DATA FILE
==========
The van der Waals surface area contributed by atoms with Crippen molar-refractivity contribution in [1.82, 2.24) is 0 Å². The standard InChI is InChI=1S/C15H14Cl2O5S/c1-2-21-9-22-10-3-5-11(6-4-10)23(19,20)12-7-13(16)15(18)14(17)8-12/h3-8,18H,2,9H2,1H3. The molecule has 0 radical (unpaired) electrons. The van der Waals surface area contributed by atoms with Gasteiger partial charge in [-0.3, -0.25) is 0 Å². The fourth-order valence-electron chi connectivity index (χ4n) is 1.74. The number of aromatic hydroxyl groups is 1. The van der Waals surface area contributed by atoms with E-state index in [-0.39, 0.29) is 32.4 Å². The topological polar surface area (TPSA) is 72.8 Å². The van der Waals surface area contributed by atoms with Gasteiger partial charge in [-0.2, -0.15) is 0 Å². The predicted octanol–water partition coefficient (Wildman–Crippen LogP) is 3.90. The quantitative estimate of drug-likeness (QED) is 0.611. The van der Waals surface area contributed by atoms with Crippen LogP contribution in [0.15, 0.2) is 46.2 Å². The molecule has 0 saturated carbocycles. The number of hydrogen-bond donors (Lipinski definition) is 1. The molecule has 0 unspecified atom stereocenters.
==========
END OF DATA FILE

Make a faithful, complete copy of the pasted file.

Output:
The van der Waals surface area contributed by atoms with Crippen molar-refractivity contribution in [1.82, 2.24) is 0 Å². The standard InChI is InChI=1S/C15H14Cl2O5S/c1-2-21-9-22-10-3-5-11(6-4-10)23(19,20)12-7-13(16)15(18)14(17)8-12/h3-8,18H,2,9H2,1H3. The molecule has 0 radical (unpaired) electrons. The van der Waals surface area contributed by atoms with Gasteiger partial charge in [-0.3, -0.25) is 0 Å². The fourth-order valence-electron chi connectivity index (χ4n) is 1.74. The number of aromatic hydroxyl groups is 1. The van der Waals surface area contributed by atoms with E-state index in [-0.39, 0.29) is 32.4 Å². The topological polar surface area (TPSA) is 72.8 Å². The van der Waals surface area contributed by atoms with Gasteiger partial charge in [-0.2, -0.15) is 0 Å². The predicted octanol–water partition coefficient (Wildman–Crippen LogP) is 3.90. The quantitative estimate of drug-likeness (QED) is 0.611. The van der Waals surface area contributed by atoms with Crippen LogP contribution in [0.15, 0.2) is 46.2 Å². The molecule has 0 saturated carbocycles. The number of hydrogen-bond donors (Lipinski definition) is 1. The molecule has 0 unspecified atom stereocenters.